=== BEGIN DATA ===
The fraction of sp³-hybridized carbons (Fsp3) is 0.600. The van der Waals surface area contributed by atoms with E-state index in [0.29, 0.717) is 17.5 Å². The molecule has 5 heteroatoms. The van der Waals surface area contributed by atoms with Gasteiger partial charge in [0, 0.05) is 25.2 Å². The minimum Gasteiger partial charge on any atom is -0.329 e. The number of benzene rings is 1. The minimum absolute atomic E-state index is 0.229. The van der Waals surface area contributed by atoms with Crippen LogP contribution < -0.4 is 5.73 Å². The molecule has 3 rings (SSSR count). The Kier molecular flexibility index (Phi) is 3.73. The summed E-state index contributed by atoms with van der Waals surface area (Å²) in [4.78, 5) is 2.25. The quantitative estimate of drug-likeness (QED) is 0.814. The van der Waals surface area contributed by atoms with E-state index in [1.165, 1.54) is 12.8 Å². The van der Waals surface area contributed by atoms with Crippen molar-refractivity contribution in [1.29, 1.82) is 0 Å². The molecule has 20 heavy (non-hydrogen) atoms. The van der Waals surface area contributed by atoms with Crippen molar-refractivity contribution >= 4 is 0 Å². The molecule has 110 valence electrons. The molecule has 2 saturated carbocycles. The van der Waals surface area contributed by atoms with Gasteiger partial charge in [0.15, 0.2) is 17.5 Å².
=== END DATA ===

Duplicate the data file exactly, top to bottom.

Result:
The fraction of sp³-hybridized carbons (Fsp3) is 0.600. The van der Waals surface area contributed by atoms with E-state index in [0.29, 0.717) is 17.5 Å². The molecule has 5 heteroatoms. The van der Waals surface area contributed by atoms with Gasteiger partial charge in [0, 0.05) is 25.2 Å². The minimum Gasteiger partial charge on any atom is -0.329 e. The number of benzene rings is 1. The minimum absolute atomic E-state index is 0.229. The van der Waals surface area contributed by atoms with Crippen LogP contribution < -0.4 is 5.73 Å². The molecule has 3 rings (SSSR count). The Kier molecular flexibility index (Phi) is 3.73. The summed E-state index contributed by atoms with van der Waals surface area (Å²) in [4.78, 5) is 2.25. The quantitative estimate of drug-likeness (QED) is 0.814. The van der Waals surface area contributed by atoms with E-state index in [1.165, 1.54) is 12.8 Å². The van der Waals surface area contributed by atoms with Crippen molar-refractivity contribution in [1.29, 1.82) is 0 Å². The molecule has 20 heavy (non-hydrogen) atoms. The van der Waals surface area contributed by atoms with Crippen molar-refractivity contribution >= 4 is 0 Å². The molecule has 110 valence electrons. The molecule has 2 saturated carbocycles. The van der Waals surface area contributed by atoms with Gasteiger partial charge in [0.15, 0.2) is 17.5 Å².